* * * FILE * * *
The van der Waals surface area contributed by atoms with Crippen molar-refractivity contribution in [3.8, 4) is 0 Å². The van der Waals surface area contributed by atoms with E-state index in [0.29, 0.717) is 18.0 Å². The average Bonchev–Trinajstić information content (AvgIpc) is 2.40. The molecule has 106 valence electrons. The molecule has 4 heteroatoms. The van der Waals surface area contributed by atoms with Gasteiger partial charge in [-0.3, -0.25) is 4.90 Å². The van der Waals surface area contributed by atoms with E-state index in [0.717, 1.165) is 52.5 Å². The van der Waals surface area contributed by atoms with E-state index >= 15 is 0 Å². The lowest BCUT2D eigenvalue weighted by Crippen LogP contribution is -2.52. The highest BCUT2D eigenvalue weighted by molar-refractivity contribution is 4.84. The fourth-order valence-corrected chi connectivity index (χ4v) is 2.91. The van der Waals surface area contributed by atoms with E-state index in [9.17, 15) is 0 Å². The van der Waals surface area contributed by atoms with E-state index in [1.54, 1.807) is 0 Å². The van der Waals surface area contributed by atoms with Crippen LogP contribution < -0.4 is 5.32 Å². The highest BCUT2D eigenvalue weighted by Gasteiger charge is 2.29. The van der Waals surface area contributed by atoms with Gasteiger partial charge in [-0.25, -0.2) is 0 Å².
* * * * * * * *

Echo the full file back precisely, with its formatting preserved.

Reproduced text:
The van der Waals surface area contributed by atoms with Crippen molar-refractivity contribution in [3.8, 4) is 0 Å². The van der Waals surface area contributed by atoms with E-state index in [0.29, 0.717) is 18.0 Å². The average Bonchev–Trinajstić information content (AvgIpc) is 2.40. The molecule has 106 valence electrons. The molecule has 4 heteroatoms. The van der Waals surface area contributed by atoms with Gasteiger partial charge in [-0.3, -0.25) is 4.90 Å². The van der Waals surface area contributed by atoms with E-state index in [0.717, 1.165) is 52.5 Å². The van der Waals surface area contributed by atoms with E-state index >= 15 is 0 Å². The lowest BCUT2D eigenvalue weighted by Crippen LogP contribution is -2.52. The highest BCUT2D eigenvalue weighted by molar-refractivity contribution is 4.84. The fourth-order valence-corrected chi connectivity index (χ4v) is 2.91. The van der Waals surface area contributed by atoms with E-state index in [9.17, 15) is 0 Å². The van der Waals surface area contributed by atoms with E-state index in [1.54, 1.807) is 0 Å². The van der Waals surface area contributed by atoms with Crippen LogP contribution < -0.4 is 5.32 Å². The highest BCUT2D eigenvalue weighted by Gasteiger charge is 2.29. The van der Waals surface area contributed by atoms with Gasteiger partial charge in [-0.25, -0.2) is 0 Å².